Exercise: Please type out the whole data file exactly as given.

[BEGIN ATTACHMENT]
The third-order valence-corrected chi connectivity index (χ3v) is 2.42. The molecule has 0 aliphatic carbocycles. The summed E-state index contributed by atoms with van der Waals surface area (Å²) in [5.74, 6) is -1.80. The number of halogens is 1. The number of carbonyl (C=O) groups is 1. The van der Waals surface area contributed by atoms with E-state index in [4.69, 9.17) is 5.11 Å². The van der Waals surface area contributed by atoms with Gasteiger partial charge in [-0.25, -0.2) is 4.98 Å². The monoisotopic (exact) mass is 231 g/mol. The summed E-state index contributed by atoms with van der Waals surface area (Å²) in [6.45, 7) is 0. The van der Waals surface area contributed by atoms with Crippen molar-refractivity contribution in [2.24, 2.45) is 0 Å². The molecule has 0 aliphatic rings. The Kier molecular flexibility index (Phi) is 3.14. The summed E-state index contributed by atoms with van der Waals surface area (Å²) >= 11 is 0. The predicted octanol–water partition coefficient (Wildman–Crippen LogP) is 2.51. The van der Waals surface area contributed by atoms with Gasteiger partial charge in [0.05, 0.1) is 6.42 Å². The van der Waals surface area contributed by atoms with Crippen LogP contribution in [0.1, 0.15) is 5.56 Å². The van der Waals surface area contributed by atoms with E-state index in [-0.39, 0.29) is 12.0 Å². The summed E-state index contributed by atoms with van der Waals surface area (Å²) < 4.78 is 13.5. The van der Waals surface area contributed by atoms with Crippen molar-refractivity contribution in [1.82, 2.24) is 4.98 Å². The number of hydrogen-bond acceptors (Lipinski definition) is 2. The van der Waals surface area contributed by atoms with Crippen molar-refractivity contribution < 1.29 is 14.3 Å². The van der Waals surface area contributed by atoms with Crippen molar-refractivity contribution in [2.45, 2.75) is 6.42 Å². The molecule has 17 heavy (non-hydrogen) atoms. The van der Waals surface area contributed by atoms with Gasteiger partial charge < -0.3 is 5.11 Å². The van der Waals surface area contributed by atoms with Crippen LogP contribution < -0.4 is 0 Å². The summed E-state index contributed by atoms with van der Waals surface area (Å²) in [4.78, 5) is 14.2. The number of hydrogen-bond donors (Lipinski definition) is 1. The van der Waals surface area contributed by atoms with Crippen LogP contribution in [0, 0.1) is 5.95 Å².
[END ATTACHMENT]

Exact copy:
The third-order valence-corrected chi connectivity index (χ3v) is 2.42. The molecule has 0 aliphatic carbocycles. The summed E-state index contributed by atoms with van der Waals surface area (Å²) in [5.74, 6) is -1.80. The number of halogens is 1. The number of carbonyl (C=O) groups is 1. The van der Waals surface area contributed by atoms with E-state index in [4.69, 9.17) is 5.11 Å². The van der Waals surface area contributed by atoms with Gasteiger partial charge in [-0.25, -0.2) is 4.98 Å². The monoisotopic (exact) mass is 231 g/mol. The summed E-state index contributed by atoms with van der Waals surface area (Å²) in [6.45, 7) is 0. The van der Waals surface area contributed by atoms with Crippen molar-refractivity contribution in [2.24, 2.45) is 0 Å². The molecule has 0 aliphatic rings. The Kier molecular flexibility index (Phi) is 3.14. The summed E-state index contributed by atoms with van der Waals surface area (Å²) >= 11 is 0. The predicted octanol–water partition coefficient (Wildman–Crippen LogP) is 2.51. The van der Waals surface area contributed by atoms with Gasteiger partial charge in [0.05, 0.1) is 6.42 Å². The van der Waals surface area contributed by atoms with Crippen LogP contribution in [0.1, 0.15) is 5.56 Å². The van der Waals surface area contributed by atoms with E-state index in [-0.39, 0.29) is 12.0 Å². The summed E-state index contributed by atoms with van der Waals surface area (Å²) < 4.78 is 13.5. The van der Waals surface area contributed by atoms with Crippen molar-refractivity contribution in [1.82, 2.24) is 4.98 Å². The number of hydrogen-bond acceptors (Lipinski definition) is 2. The van der Waals surface area contributed by atoms with Crippen molar-refractivity contribution < 1.29 is 14.3 Å². The van der Waals surface area contributed by atoms with Crippen molar-refractivity contribution in [2.45, 2.75) is 6.42 Å². The molecule has 17 heavy (non-hydrogen) atoms. The van der Waals surface area contributed by atoms with Gasteiger partial charge < -0.3 is 5.11 Å². The van der Waals surface area contributed by atoms with Crippen LogP contribution < -0.4 is 0 Å². The summed E-state index contributed by atoms with van der Waals surface area (Å²) in [4.78, 5) is 14.2. The number of hydrogen-bond donors (Lipinski definition) is 1. The van der Waals surface area contributed by atoms with Crippen LogP contribution in [0, 0.1) is 5.95 Å².